Olympus Trip 35

The mainstay of the Trip 35 is, undoubtfully, its four-element in three-groups Tessar lens which is acknowledged as very impressive. The lens is capable of giving you sharp high-quality images with good mid-tone contrast and natural colors. Just as endearing is the use of the selenium photocell, which is even capable of getting a correct exposure under bright fluorescent light, without a flash.


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Monday, October 14, 2019

Pentax MV1, SMC Pentax-M 40mm F2.8

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Pentax MV1, SMC Pentax-M 40mm F2.8

'Analog Diary - Five frames with Pentax MV1 and SMC Pentax-M 40mm F2.8, on a quest for the perfect do-it-all SLR film camera kit'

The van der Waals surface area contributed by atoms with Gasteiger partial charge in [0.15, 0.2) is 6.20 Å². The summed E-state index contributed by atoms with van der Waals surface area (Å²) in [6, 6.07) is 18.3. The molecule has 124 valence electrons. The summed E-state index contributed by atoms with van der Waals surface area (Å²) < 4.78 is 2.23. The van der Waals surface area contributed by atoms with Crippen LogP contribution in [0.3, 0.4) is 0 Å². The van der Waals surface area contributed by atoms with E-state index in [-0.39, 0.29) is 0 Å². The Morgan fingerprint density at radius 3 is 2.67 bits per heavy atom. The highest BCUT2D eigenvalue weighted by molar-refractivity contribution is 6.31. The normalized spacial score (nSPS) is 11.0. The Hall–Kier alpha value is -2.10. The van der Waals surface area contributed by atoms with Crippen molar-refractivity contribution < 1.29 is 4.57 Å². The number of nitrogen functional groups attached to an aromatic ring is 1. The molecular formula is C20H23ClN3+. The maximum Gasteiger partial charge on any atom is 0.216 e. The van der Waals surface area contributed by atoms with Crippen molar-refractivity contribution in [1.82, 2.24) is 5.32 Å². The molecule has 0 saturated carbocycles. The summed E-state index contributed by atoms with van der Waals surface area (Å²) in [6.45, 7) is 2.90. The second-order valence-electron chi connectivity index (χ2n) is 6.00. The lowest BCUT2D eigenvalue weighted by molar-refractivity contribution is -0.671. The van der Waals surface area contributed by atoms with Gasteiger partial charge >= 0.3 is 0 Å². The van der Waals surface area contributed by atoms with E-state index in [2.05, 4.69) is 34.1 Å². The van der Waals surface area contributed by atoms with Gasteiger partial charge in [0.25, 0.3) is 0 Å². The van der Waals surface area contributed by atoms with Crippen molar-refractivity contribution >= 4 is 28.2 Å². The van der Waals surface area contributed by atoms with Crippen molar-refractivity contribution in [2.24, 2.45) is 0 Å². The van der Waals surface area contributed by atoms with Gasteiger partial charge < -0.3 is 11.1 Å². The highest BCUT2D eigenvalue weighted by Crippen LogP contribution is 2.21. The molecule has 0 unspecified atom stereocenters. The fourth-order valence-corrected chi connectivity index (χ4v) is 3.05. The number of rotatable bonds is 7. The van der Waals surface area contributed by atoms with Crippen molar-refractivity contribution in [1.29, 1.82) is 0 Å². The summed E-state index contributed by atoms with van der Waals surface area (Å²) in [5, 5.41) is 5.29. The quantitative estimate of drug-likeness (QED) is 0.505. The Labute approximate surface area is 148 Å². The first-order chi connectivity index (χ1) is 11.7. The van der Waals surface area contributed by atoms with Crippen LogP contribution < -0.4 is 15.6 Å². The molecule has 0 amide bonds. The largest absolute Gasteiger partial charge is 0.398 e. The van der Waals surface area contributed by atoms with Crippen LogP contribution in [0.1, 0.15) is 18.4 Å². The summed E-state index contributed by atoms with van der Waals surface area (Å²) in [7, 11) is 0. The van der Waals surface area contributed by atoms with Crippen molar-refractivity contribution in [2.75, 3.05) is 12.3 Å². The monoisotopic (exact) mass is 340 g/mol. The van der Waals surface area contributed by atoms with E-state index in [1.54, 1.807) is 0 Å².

A fun and easy to use 35mm SLR film camera kit that you want to look at, if you starting to look at film photography, is the combination of a Pentax MV1 SLR film camera, and the SMC Pentax-M 40mm F2.8 lens.

The camera/lens combination is very compact and equally a lightweight, with the 18mm thick lens weighing only 110 grams, and a camera body that weighs 425 grams without batteries.

In use, the camera kit is not only well suited to hiking or street shooting, but is equally suitable as a do-it-all general use lens for snapshots, family outings, travel photos, urbanscapes, and architectural images.

The 5-elements in 4-group SMC Pentax-M 40mm F2.8, produced from 1976 to 1984, was the smallest SLR lens that Pentax ever made. A seven-layer SMC coating process that Pentax started using to coat the lens element since 1971 produces images are sharp and clear and mid-tones contrast that are always pleasing to look at.